to the steam at 212°F, the steam is superheated to
TOTAL HEAT is the sum of sensible heat and
latent heat. Since measurements of the total heat in a
certain weight of a substance cannot be started at
absolute zero, a temperature is adopted at which it is
assumed that there is no heat; and tables of data are
constructed on that basis for practical use. Data tables
giving the heat content of the most commonly used
refrigerants start at 40°F below zero as the assumed
point of no heat; tables for water and steam start at 32°F
above zero. Tables of data usually contain a notation
showing the starting point for heat content
DAY-TON OF REFRIGERATION
A day-ton of refrigeration (sometimes incorrectly
called a ton of refrigeration) is the amount of
refrigeration produced by melting 1 ton of ice at a
temperature of 32°F in 24 hours. A day-ton is often
used to express the amount of cooling produced by a
refrigerator or air-conditioner. For example, a 1-ton
air-conditioner can remove as much heat in 24 hours as
1 ton of 32°F ice that melts and becomes water at 32°F.
Figure 6-2.Relationship between temperature and the
amount of heat required per pound (for water at atmospheric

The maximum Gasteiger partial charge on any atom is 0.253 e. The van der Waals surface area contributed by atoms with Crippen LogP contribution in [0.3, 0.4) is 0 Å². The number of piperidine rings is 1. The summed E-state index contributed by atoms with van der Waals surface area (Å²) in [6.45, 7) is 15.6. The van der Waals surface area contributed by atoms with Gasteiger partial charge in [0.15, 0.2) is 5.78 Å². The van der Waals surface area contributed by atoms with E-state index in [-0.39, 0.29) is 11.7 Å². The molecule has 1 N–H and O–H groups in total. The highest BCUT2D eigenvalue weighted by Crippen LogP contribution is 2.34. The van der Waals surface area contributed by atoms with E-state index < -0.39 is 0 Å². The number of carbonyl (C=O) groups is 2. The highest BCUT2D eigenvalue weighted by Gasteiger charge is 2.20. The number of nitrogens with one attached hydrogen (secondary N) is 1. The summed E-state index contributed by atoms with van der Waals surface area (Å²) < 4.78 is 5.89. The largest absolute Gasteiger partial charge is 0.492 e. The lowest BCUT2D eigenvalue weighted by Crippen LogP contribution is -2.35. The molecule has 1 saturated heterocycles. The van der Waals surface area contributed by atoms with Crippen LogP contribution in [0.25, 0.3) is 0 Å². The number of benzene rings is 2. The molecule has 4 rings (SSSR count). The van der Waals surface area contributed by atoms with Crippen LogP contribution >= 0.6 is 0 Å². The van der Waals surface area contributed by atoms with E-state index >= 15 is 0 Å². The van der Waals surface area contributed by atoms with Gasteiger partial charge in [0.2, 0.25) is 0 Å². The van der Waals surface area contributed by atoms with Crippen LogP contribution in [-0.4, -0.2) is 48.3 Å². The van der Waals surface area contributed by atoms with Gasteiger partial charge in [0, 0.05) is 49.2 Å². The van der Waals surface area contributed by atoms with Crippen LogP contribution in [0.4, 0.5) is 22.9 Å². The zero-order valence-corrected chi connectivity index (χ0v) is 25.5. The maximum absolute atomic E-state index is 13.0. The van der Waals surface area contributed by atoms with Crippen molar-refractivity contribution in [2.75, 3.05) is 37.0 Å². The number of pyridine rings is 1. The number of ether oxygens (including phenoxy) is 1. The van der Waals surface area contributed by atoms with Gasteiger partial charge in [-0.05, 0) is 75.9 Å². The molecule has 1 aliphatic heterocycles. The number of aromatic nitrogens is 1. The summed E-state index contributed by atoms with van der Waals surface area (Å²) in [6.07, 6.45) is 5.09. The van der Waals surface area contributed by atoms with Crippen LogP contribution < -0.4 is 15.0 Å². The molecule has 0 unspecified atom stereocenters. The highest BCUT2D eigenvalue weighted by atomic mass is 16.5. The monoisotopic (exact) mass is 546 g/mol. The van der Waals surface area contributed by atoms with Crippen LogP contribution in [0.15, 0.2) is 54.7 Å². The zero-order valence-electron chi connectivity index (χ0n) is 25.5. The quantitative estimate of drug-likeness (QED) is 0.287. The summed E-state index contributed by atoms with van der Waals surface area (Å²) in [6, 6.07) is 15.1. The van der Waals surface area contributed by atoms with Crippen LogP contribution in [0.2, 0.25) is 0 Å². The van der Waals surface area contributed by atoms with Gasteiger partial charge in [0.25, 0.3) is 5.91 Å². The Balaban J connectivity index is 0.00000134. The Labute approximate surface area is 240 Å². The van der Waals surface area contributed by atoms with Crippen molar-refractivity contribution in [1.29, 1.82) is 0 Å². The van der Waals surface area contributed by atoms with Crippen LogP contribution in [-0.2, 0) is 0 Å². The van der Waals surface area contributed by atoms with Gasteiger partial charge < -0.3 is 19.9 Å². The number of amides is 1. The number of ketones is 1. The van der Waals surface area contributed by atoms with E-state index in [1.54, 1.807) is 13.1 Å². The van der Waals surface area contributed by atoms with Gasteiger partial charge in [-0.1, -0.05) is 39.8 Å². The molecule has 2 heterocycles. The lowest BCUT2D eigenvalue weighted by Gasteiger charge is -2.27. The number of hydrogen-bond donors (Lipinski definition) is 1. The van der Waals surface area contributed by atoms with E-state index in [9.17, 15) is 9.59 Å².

It is a rate of removing heat, rather than a quantity of
heat. A rate can be converted to Btu per day, hour, or
minute. To find the rate, proceed as follows:
Per Day: Multiply 2,000 (number of pounds of
ice in 1 ton) by 144 (latent heat of fusion per
pound) = 288,000 Btu per day
Per Hour: 288,000 (Btu per day) ÷ 24 (hours in a
day) = 12,000
So, a "1-ton" air-conditioner would have a rating
of 12,000 Btu per hour.
PRESSURE is defined as a force per unit area. It is
usually measured in pounds per square inch (psi).
Pressure may be in one direction, several directions, or
in all directions, as shown in figure 6-3. The ice (solid)
exerts pressure downward. The water (fluid) exerts
pressure on all wetted surfaces of the container. Gases
exert pressure on al I inside surfaces of their containers.
Pressure is usually measured on gauges that have
one of two different scales. One scale is read as so
many pounds per square inch gauge (psig) and
indicates the pressure above atmospheric pressure
surrounding the gauge. The other type of scale is read
as so many pounds per square inch absolute (psia) and
indicates the pressure above absolute zero pressure (a
Atmospheric pressure is the pressure of the weight
of air above a point on, above, or under the earth. At
sea level, ATMOSPHERIC PRESSURE is 14.7 psia,
as shown in figure 6-4. As one ascends, the
atmospheric pressure decreases about 1.0 psi for every
2,343 feet. Below sea level in excavations and
depressions, atmospheric pressure increases.
Pressures underwater differ from those under air only
because the weight of the water must be added to the
pressure of the air.
Figure 6-3.Exertion of pressures.